But not really. Even Johnson is forced to admit that Churchill was extremely slow to see the danger of aggressive Japanese imperialism, but he makes a mystery where none exists by pleading bafflement as to why this was so. This is of a larger piece with his playing down the fascist sympathies of a huge number of Britons, especially in the Conservative Party. The Abdication Crisis of 1936 was another humiliation for Churchill, but he managed to turn things around in heroic fashion. After the hideous disgrace of Munich, Churchill became the strongest opponent of fascism, and brilliantly succeeded in outlining the moral and practical obligations of the Western democracies. As the leader of the alliance against fascism and then communism, Churchill really was a hero. But Johnson has almost nothing new to add about what is arguably the most analyzed period in world history. Churchill’s final twenty years, which included a second stint as prime minister, and increasingly desperate attempts to reach agreements on arms control, are glossed over. Amazingly, Johnson claims that Churchill was “glad he was spared the duty of setting India free,” which is amusing considering that Churchill never thought his countrymen had a duty to set India free. Johnson is smart enough to know who his audience is, however; the book displays almost no resentment towards America. It does this by skipping over most of the Roosevelt-Churchill correspondence (which is filled with a shocking amount of resentment and bad feelings), and playing down Churchill’s rage at having to play the junior partner in a wartime alliance. This is history without controversy or irony.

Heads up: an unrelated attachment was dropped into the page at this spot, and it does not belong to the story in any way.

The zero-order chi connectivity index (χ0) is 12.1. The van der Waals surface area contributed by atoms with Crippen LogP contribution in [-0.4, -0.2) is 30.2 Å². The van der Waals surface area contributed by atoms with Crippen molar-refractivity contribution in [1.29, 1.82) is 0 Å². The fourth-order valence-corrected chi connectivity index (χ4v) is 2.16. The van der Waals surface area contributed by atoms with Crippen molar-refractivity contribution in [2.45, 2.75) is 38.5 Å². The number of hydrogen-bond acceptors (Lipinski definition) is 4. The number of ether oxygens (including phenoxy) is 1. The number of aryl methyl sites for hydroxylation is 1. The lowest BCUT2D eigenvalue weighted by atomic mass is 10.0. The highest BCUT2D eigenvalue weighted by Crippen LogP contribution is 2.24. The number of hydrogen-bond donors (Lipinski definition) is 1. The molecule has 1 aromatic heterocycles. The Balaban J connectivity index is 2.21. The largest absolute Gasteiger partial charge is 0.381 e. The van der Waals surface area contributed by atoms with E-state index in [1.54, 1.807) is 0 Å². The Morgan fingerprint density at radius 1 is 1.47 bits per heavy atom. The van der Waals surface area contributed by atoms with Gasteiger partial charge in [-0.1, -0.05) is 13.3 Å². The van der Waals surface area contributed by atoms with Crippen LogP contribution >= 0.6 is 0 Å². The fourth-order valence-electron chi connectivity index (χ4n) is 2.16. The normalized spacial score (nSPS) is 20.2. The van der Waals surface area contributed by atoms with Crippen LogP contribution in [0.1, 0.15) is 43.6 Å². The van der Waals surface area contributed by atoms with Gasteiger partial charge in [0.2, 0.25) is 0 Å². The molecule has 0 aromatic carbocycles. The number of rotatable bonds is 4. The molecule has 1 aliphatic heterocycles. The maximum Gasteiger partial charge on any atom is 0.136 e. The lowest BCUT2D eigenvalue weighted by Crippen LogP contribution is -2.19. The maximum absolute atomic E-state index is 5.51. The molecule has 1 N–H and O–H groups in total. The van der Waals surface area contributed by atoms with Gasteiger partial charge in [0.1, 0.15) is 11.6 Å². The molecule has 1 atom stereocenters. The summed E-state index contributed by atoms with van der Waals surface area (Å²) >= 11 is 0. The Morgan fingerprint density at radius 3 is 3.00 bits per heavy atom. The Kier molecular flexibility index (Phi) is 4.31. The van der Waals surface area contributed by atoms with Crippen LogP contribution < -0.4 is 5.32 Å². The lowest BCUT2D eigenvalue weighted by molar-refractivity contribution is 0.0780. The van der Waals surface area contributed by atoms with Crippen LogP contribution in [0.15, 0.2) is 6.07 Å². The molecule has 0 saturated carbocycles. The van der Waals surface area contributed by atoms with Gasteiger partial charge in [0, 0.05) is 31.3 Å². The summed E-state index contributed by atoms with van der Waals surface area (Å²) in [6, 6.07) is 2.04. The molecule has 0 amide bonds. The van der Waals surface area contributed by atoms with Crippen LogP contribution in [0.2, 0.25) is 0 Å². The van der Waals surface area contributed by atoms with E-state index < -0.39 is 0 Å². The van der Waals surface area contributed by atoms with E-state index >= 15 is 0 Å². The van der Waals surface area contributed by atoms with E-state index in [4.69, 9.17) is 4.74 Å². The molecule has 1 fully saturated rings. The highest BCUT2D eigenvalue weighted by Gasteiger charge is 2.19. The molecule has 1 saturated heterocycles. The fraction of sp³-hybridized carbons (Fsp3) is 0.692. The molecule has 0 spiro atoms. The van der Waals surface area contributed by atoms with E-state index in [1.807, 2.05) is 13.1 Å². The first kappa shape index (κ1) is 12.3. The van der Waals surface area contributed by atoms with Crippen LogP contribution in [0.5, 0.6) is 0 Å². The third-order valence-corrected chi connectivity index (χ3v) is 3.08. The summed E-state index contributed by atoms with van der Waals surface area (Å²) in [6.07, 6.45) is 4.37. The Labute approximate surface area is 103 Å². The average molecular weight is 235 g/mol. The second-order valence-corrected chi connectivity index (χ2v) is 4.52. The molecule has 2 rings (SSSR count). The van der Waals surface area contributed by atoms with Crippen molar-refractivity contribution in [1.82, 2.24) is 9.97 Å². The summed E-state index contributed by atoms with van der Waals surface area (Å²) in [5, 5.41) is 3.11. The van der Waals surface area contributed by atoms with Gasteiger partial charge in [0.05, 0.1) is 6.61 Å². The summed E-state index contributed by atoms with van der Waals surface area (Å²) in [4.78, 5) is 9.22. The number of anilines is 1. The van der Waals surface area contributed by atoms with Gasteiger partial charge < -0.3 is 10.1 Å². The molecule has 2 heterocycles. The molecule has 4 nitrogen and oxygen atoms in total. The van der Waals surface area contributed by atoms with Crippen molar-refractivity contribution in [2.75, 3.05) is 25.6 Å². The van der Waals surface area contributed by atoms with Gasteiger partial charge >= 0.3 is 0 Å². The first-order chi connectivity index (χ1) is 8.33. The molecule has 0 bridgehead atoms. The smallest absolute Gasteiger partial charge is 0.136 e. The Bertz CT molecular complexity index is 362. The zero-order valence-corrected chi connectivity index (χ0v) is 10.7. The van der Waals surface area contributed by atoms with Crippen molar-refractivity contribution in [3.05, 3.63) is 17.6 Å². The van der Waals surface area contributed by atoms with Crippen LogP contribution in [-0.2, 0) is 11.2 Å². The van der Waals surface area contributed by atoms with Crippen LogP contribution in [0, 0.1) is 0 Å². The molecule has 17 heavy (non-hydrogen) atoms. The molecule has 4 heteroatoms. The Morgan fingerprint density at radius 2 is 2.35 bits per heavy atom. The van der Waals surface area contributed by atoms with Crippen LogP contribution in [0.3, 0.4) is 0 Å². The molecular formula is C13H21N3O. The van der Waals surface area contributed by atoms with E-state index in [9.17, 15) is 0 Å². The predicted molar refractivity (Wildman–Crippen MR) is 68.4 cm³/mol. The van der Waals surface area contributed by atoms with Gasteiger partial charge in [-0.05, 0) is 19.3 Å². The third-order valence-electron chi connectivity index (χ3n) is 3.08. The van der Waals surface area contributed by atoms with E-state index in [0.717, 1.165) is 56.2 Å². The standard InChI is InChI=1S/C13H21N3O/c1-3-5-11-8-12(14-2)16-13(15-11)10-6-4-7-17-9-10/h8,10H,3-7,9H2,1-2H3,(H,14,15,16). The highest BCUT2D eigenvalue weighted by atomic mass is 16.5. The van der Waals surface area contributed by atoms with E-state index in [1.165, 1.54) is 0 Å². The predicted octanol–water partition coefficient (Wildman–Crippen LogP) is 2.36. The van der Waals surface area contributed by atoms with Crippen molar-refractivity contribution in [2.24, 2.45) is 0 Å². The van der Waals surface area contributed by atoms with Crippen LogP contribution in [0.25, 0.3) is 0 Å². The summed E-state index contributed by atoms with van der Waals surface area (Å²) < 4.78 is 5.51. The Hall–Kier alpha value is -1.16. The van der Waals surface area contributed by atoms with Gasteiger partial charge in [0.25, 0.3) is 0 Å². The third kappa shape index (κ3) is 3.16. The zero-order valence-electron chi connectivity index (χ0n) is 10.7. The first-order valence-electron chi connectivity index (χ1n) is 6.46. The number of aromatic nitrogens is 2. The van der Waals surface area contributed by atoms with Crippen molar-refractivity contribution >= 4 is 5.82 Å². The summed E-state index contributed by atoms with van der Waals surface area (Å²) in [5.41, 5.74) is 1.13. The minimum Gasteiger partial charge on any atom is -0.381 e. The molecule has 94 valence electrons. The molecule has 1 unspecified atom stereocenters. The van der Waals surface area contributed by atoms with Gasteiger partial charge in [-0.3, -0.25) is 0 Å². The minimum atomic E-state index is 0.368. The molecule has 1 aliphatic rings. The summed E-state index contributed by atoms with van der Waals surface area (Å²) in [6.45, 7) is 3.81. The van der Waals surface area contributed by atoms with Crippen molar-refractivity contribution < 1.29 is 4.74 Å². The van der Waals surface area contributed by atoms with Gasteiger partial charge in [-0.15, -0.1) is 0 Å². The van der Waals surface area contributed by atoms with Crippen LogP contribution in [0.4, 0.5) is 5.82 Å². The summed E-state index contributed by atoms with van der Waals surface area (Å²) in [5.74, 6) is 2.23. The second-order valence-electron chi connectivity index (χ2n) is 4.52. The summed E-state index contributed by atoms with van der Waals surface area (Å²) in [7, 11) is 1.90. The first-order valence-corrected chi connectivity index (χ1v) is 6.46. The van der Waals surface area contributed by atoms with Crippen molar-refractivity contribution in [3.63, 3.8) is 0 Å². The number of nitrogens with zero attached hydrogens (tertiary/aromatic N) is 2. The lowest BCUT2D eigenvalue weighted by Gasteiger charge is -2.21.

At a time when Barack Obama seems uninterested in taking Gordon Brown’s phone calls, it is easy to sneer at the “special relationship” and the whole style of history that Johnson both writes and personifies. But the Anglo-American relationship is special. Paul Johnson has written a mediocre and boring book that should be ignored by people who want to get a real sense of Churchill the man, and of the complexities of twentieth-century history more generally; but the object of Johnson’s admiration is the right one. And the idea of not having any books like this—the idea that the special relationship is historically obsolete, and that Winston Churchill may no longer be generally revered—is a rather melancholy thought. Fareed Zakaria recently praised Obama as “the anti-Churchill.” What sort of praise is that, not least in these days of war against a different sort of totalitarian enemy? The problem today is not that too few public figures get labeled “Churchillian;” the problem is that they are not Churchillian enough.

Isaac Chotiner is the executive editor of The Book.